Ultimately, the victims of this “get rich quick” scheme are the citizens of America. Moore constructs a sympathetic image of a poverty stricken working class. During an expose on the “dead peasants” insurance scandal, Moore’s nice guy act comes into play. He manages to produce personal, poignant interviews on the most taboo topic in western society – money. Moore’s footage of families callously thrown out of their homes and being robbed of life insurance money strikes a chord in the audience. This supports Moore’s left-wing belief that the working class deserves to be empowered. It is tough to see why not: courtesy of Moore’s relentless foregrounding of the working class’ struggle. This sequence is the pinnacle of his assertion that capitalism is impoverishing typical Americans. No victim blaming here. But the always-patriotic Moore believes in the power of the people. Hope comes in the form of footage of a family reclaiming its home and a factory strike. The family dispels a “mortgage guy” and factory workers reclaim their rightful severance pay. It is clearly an illustration of David versus Goliath – starring the working class as David, whilst the banks are Goliath. This sequence and typical underdog representation upholds Moore’s anti-establishment beliefs. Moore ultimately wants change in his country through the application of democracy. That is, a democracy that is not crushed by capitalism. Moore’s illuminating tone serves to educate Americans in hopes of igniting participation in the democratic process and thereby, eradicating plutonomy.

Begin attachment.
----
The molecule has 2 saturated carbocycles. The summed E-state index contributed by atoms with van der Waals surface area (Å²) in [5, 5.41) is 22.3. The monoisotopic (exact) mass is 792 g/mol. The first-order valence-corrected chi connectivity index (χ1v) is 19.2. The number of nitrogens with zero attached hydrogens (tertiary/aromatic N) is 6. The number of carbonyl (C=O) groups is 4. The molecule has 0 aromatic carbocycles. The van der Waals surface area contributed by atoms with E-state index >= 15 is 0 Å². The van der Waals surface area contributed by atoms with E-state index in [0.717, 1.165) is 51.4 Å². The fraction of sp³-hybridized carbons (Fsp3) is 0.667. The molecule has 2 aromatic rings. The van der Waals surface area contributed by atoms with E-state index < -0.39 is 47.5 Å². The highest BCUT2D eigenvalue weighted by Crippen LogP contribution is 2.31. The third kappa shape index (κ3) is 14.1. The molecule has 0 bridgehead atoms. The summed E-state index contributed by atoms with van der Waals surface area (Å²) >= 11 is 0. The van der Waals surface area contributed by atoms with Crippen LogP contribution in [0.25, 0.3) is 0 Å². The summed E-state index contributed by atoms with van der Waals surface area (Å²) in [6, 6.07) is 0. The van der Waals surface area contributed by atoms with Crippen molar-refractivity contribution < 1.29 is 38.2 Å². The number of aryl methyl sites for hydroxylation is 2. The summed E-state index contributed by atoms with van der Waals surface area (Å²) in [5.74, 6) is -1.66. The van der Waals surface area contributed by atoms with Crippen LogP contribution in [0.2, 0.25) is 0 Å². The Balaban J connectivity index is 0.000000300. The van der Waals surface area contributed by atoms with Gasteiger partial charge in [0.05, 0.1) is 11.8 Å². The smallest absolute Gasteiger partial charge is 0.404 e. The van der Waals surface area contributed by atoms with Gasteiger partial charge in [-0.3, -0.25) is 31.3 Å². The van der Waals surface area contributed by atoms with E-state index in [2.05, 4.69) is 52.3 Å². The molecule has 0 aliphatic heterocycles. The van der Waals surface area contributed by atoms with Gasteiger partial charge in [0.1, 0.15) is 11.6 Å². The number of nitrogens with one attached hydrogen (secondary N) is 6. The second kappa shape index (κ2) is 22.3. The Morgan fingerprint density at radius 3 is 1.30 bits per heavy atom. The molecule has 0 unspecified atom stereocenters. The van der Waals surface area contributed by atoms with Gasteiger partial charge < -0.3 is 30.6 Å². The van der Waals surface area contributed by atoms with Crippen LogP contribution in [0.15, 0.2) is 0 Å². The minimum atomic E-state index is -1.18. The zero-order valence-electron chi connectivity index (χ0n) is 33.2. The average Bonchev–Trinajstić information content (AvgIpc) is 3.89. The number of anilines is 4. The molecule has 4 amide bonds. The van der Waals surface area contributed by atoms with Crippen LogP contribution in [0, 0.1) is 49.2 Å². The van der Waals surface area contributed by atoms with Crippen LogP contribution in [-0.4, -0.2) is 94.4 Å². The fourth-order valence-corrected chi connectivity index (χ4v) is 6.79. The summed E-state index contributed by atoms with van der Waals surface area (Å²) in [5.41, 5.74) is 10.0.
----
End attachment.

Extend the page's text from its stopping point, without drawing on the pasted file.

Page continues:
Whilst to some Wall Street may be a symbol of prosperity, to Moore, it is the quintessential villain in his love story. According to Moore, Wall Street is rampant with robbers and is responsible for coup d’états. His coverage of the infamous Emergency Economic Stabilization Act of 2008 questions the credibility of the banks. With his hard-hitting journalist hat on, Moore uses an interview with government watchdog, Senator Elizabeth Warren, to show American banks cheating citizens of America. Moore suggests that the banks ruthlessly exploited American taxpayers. The editing and sardonic narration in this scene suggests the $700 billion bailout has funded $50 million private jets and $6.8 billion worth of bonuses – siphoning more money for the super rich at the expense of the middle class. Capitalism: A Love Story positions viewers to see the big banks as the enemy, and it would seem justifiably so. With millions losing their pensions and homes, it is hard not to think of the financial industry as an “insane casino”, as Moore puts it. Moore’s anti-corporation views position the audience to see Wall Street as a greedy and decadent institution. His philosophy that “too big to fail” does not mean “too big to jail” pushes viewers to question Wall Street’s shamelessly greedy nature. Moore’s scathing examination of Wall Street challenges the exploitative nature of the American economic system and its corruption of democracy.